Hickstead's Death Remains Under Investigation

The sudden death of Olympic show jumping champion mount Hickstead Nov. 6 could have been caused by a number of factors and not necessarily cardiac arrest, according to the the Fédération Equestre Internationale's (FEI) top veterinary official .

"Until the results are known, it cannot be assumed that (the cause of death) was (a cardiac event)," Graeme Cooke, MA, VetMB, MRCVS, FEI veterinary director told The Horse. "Just like in everyday human life, there are several--but fortunately all rare--possible causes of a sudden collapse such as this."

Ridden by the current No. 1 international show jumper, Eric Lamaze from Canada, the 15-year-old bay KWPN stallion collapsed in the Rolex FEI World Cup show arena in Verona, Italy, Sunday. The horse and rider team had just completed the Rolf-Ludi-designed 13-fence course with only four faults, the FEI reported. Videos on YouTube, some with more than 200,000 views over the past two days, show Hickstead calmly walking out of the arena before suddenly weakening, sitting back on his haunches, and falling as Lamaze dismounts.

"It's very sad news indeed, and a very unusual event for an FEI discipline such as jumping," Cooke said. Although the discipline does not require "in-depth pre-competition tests" to study the horse's health status (for example, as would be used in an endurance race), Cooke said horses at this level are nonetheless very well-monitored and that there is no reason to believe there were any pre-existing conditions responsible for the stallion's death.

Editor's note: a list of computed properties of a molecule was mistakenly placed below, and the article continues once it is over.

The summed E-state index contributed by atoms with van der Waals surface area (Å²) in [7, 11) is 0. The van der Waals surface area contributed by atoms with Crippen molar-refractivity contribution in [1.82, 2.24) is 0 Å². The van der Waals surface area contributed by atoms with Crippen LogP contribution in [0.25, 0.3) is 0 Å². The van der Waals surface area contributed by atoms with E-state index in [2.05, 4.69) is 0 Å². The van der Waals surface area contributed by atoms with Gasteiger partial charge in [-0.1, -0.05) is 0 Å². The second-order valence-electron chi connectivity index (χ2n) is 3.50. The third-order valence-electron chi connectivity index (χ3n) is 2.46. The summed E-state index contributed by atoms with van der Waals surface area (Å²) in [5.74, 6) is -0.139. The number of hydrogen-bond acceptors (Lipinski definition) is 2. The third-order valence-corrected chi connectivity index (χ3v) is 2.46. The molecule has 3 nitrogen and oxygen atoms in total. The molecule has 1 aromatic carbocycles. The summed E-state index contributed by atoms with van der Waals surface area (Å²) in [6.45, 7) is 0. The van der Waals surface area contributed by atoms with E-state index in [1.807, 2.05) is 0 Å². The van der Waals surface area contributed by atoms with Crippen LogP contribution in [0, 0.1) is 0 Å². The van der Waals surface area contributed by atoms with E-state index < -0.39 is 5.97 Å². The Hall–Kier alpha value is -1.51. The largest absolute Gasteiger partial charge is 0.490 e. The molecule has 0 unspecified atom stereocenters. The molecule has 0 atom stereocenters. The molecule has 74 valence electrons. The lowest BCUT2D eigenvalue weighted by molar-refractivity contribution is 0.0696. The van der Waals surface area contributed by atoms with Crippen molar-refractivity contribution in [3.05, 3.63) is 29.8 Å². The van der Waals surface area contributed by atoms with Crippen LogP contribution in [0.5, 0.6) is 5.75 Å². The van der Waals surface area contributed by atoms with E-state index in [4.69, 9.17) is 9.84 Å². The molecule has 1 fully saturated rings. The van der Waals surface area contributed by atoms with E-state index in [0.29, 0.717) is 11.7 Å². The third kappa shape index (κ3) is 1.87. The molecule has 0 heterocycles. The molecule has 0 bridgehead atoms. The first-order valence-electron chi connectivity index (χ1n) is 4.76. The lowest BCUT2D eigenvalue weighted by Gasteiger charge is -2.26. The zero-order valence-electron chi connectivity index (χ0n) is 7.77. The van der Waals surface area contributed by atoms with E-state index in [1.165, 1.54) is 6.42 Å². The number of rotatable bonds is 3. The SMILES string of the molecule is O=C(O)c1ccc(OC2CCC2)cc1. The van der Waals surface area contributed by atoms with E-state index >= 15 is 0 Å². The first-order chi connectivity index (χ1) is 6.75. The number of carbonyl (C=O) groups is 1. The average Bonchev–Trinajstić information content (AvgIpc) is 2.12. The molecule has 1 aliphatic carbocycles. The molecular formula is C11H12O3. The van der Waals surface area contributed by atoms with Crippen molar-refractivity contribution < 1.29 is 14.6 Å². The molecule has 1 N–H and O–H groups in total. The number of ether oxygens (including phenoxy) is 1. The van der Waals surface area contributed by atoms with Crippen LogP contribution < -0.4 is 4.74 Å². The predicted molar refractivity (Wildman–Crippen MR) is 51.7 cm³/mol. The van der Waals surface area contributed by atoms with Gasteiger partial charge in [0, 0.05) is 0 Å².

"An FEI horse competing at this level is possibly one of the most regularly checked and inspected athletes possible, with pre-event vet inspections, event, team, and individual private veterinary cover taking place at any event," he said.

A post-mortem examination of the horse is under way, Cooke added, and the results will be communicated first to the owner and rider and then to the public.

The jumping competition--the fourth leg of the Rolex FEI World Cup Jumping 2011/12 series--was stopped at the request of the riders, according to the FEI. Riders, judges, and spectators paid homage to Hickstead with a moment of silence following his death.

About the Author

Christa Lesté-Lasserre, MA

Christa Lesté-Lasserre is a freelance writer based in France. A native of Dallas, Texas, Lesté-Lasserre grew up riding Quarter Horses, Appaloosas, and Shetland Ponies. She holds a master’s degree in English, specializing in creative writing, from the University of Mississippi in Oxford and earned a bachelor's in journalism and creative writing with a minor in sciences from Baylor University in Waco, Texas. She currently keeps her two Trakehners at home near Paris. Follow Lesté-Lasserre on Twitter @christalestelas.

Stay on top of the most recent Horse Health news with FREE weekly newsletters from TheHorse.com. Learn More